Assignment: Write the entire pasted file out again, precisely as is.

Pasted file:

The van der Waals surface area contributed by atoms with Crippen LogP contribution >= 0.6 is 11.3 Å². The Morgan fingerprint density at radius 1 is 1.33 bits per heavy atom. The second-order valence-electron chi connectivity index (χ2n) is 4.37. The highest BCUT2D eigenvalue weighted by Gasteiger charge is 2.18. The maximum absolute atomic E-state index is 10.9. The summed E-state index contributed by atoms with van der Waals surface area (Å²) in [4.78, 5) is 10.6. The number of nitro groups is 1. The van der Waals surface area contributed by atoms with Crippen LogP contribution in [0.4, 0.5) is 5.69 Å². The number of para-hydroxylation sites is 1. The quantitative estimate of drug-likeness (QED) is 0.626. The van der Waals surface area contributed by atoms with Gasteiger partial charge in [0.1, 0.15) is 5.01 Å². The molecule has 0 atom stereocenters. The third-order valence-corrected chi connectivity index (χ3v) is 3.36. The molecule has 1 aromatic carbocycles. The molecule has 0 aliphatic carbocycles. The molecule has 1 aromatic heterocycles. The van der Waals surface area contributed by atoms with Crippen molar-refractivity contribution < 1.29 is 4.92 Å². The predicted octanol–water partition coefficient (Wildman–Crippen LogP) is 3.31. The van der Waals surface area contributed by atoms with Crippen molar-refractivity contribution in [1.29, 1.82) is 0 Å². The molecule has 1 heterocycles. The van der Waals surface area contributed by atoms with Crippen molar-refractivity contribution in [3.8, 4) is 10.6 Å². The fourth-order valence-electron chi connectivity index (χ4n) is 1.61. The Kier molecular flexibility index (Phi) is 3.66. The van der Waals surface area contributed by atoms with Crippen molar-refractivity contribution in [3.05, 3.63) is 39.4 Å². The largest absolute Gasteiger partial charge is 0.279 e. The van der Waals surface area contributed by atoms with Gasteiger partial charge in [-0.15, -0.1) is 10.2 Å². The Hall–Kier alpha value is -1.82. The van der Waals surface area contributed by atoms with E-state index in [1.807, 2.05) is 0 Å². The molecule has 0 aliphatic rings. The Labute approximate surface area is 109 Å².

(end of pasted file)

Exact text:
The van der Waals surface area contributed by atoms with Crippen LogP contribution >= 0.6 is 11.3 Å². The Morgan fingerprint density at radius 1 is 1.33 bits per heavy atom. The second-order valence-electron chi connectivity index (χ2n) is 4.37. The highest BCUT2D eigenvalue weighted by Gasteiger charge is 2.18. The maximum absolute atomic E-state index is 10.9. The summed E-state index contributed by atoms with van der Waals surface area (Å²) in [4.78, 5) is 10.6. The number of nitro groups is 1. The van der Waals surface area contributed by atoms with Crippen LogP contribution in [0.4, 0.5) is 5.69 Å². The number of para-hydroxylation sites is 1. The quantitative estimate of drug-likeness (QED) is 0.626. The van der Waals surface area contributed by atoms with Gasteiger partial charge in [0.1, 0.15) is 5.01 Å². The molecule has 0 atom stereocenters. The third-order valence-corrected chi connectivity index (χ3v) is 3.36. The molecule has 1 aromatic carbocycles. The molecule has 0 aliphatic carbocycles. The molecule has 1 aromatic heterocycles. The van der Waals surface area contributed by atoms with Crippen molar-refractivity contribution < 1.29 is 4.92 Å². The predicted octanol–water partition coefficient (Wildman–Crippen LogP) is 3.31. The van der Waals surface area contributed by atoms with Crippen molar-refractivity contribution in [1.29, 1.82) is 0 Å². The molecule has 1 heterocycles. The van der Waals surface area contributed by atoms with Crippen molar-refractivity contribution in [3.8, 4) is 10.6 Å². The fourth-order valence-electron chi connectivity index (χ4n) is 1.61. The Kier molecular flexibility index (Phi) is 3.66. The van der Waals surface area contributed by atoms with Crippen molar-refractivity contribution in [3.05, 3.63) is 39.4 Å². The largest absolute Gasteiger partial charge is 0.279 e. The van der Waals surface area contributed by atoms with Gasteiger partial charge in [-0.15, -0.1) is 10.2 Å². The Hall–Kier alpha value is -1.82. The van der Waals surface area contributed by atoms with E-state index in [1.807, 2.05) is 0 Å². The molecule has 0 aliphatic rings. The Labute approximate surface area is 109 Å².